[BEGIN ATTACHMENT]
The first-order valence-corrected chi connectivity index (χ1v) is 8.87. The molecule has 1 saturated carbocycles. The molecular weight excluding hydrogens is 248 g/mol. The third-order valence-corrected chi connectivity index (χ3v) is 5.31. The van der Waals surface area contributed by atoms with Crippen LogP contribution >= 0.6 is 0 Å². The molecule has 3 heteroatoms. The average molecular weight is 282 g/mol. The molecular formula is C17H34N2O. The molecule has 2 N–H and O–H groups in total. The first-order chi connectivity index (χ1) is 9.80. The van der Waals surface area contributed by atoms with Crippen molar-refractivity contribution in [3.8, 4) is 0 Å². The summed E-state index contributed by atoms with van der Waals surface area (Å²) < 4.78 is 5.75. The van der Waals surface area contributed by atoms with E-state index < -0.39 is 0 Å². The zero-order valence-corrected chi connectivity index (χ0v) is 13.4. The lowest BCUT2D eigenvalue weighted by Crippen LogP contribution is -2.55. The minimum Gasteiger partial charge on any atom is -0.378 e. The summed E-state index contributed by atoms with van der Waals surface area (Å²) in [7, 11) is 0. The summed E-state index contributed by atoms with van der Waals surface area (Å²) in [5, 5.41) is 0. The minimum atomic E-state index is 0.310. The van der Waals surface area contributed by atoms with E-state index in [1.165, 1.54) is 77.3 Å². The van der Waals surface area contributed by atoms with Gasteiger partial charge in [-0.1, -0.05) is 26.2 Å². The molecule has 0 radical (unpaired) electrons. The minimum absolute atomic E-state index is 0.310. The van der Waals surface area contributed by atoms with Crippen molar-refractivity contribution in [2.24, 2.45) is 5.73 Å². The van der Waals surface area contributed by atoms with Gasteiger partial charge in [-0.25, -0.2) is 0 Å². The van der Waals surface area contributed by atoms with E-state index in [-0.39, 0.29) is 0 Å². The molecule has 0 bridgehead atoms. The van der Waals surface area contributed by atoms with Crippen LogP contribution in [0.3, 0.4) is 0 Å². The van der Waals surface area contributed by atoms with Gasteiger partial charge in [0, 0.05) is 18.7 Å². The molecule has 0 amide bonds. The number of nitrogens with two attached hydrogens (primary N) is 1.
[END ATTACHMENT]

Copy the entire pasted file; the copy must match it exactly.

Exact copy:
The first-order valence-corrected chi connectivity index (χ1v) is 8.87. The molecule has 1 saturated carbocycles. The molecular weight excluding hydrogens is 248 g/mol. The third-order valence-corrected chi connectivity index (χ3v) is 5.31. The van der Waals surface area contributed by atoms with Crippen LogP contribution >= 0.6 is 0 Å². The molecule has 3 heteroatoms. The average molecular weight is 282 g/mol. The molecular formula is C17H34N2O. The molecule has 2 N–H and O–H groups in total. The first-order chi connectivity index (χ1) is 9.80. The van der Waals surface area contributed by atoms with Crippen molar-refractivity contribution in [3.8, 4) is 0 Å². The summed E-state index contributed by atoms with van der Waals surface area (Å²) < 4.78 is 5.75. The van der Waals surface area contributed by atoms with E-state index < -0.39 is 0 Å². The zero-order valence-corrected chi connectivity index (χ0v) is 13.4. The lowest BCUT2D eigenvalue weighted by Crippen LogP contribution is -2.55. The minimum Gasteiger partial charge on any atom is -0.378 e. The summed E-state index contributed by atoms with van der Waals surface area (Å²) in [7, 11) is 0. The summed E-state index contributed by atoms with van der Waals surface area (Å²) in [5, 5.41) is 0. The minimum atomic E-state index is 0.310. The van der Waals surface area contributed by atoms with E-state index in [1.165, 1.54) is 77.3 Å². The van der Waals surface area contributed by atoms with Gasteiger partial charge in [-0.1, -0.05) is 26.2 Å². The molecule has 0 radical (unpaired) electrons. The minimum absolute atomic E-state index is 0.310. The van der Waals surface area contributed by atoms with Crippen molar-refractivity contribution in [2.24, 2.45) is 5.73 Å². The van der Waals surface area contributed by atoms with Gasteiger partial charge in [-0.25, -0.2) is 0 Å². The van der Waals surface area contributed by atoms with E-state index in [-0.39, 0.29) is 0 Å². The molecule has 0 bridgehead atoms. The van der Waals surface area contributed by atoms with Crippen LogP contribution in [0.3, 0.4) is 0 Å². The van der Waals surface area contributed by atoms with Gasteiger partial charge in [0, 0.05) is 18.7 Å². The molecule has 0 amide bonds. The number of nitrogens with two attached hydrogens (primary N) is 1.